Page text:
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Complainant Name:
A woman

Clauses Noted: 5

Publication: The News (Portsmouth)


A woman complained to the Press Complaints Commission that an article published in The News (Portsmouth) on 3 December 2009, headlined ‘Pill woman telephoned number to say goodbye', contained excessive detail about the way in which her mother had taken her own life in breach of Clause 5 (ii) (Intrusion into grief or shock) of the Editors' Code of Practice.

The complaint was upheld.

The article reported the death by suicide of the woman's mother. It noted that, following her death, her handbag had been found to contain pill packets for a set number of a named anti-depressant. It went on to report the precise quantity of pills that were missing and the dosage she had ingested (compared to the therapeutic dose). The article also referred to the amount of alcohol found in her blood. The complainant said the reported detail was excessive.

After initially defending the level of information in the article (all of the details having been heard at the inquest into the complainant's mother's death), the editor acknowledged that the reference to the number of missing pills might be considered excessive. He agreed to amend the online version of the story and circulated information to all staff about the requirements of Clause 5 (Intrusion into grief or shock) of the Code.



Newspapers are quite entitled to report inquests but when doing so they must take account of the requirements of the Editors' Code. In this case, the article contained the name of the anti-depressant, the number of pills missing from the packet and the post-mortem result showing the level of drugs in the deceased's system. Taken together, the Commission considered that this was sufficient information to spell out to readers the precise method of death. The Commission concluded that this level of detail was excessive and had led to an avoidable breach of Clause 5 (ii) of the Code.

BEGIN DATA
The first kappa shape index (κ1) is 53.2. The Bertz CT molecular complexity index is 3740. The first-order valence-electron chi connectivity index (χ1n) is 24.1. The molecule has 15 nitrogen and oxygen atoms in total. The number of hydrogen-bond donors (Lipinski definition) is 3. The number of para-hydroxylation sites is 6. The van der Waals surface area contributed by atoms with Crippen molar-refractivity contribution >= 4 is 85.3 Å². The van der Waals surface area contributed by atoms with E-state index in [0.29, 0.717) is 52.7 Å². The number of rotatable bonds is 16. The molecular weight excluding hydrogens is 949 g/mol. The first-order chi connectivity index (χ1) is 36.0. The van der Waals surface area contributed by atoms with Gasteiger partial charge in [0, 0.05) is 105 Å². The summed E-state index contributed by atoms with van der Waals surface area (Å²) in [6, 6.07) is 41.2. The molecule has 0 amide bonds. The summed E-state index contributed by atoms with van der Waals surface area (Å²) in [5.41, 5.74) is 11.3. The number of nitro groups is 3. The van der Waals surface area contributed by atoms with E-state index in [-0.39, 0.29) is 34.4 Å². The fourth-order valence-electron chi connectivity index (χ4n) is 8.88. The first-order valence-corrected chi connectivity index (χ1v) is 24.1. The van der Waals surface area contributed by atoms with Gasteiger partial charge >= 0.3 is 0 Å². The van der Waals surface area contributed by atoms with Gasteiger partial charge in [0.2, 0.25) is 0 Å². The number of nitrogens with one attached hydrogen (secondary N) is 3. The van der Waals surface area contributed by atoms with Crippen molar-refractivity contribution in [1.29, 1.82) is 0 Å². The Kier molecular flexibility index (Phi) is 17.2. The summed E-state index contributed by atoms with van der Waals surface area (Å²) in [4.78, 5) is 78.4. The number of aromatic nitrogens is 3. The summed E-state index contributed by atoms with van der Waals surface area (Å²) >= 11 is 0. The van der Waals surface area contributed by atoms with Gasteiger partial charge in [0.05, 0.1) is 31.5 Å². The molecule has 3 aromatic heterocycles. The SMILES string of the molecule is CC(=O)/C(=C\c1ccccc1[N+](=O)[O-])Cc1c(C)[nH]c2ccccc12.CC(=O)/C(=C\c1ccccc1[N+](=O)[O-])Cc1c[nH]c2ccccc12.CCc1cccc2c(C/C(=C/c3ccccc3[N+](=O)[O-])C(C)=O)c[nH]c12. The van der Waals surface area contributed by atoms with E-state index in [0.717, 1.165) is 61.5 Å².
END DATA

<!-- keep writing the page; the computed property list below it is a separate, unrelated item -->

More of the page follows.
The complaint was therefore upheld.


The complainant also said that the article showed a failure to handle publication sensitively at a time of grief and shock in breach of Clause 5 (i) (Intrusion into grief or shock). In particular, she was upset at the inclusion of details about how her mother's body had been found and the description in the headline of her mother as ‘pill woman'. She was also concerned at the inclusion of her parents' address.

The newspaper said the report was fair and accurate and that publication had been handled sensitively. The editor agreed, however, to amend the headline and apologised for any additional distress that had been caused as a result of the report.


The Commission quite understood the complainant's distress at reading details about how her late mother had been found. However, it did not consider that the newspaper had failed to deal with publication sensitively in breach of the Code.

The Commission started from the position that the reporting of inquests was an important function of the press, especially for local and regional papers. It was right in a free society that newspapers should be able to cover hearings held in public and inform a community about the death of one of its members. On this occasion, the Commission was satisfied that the newspaper had not handled the information in a flippant or careless manner, and that the story was a serious reflection of a tragic incident. It understood the complainant's particular concern about the headline and was pleased that the editor had agreed to amend it online. However, it did not consider that this amounted to a breach of the Code.

This part of the complaint was not upheld.

Date Published:

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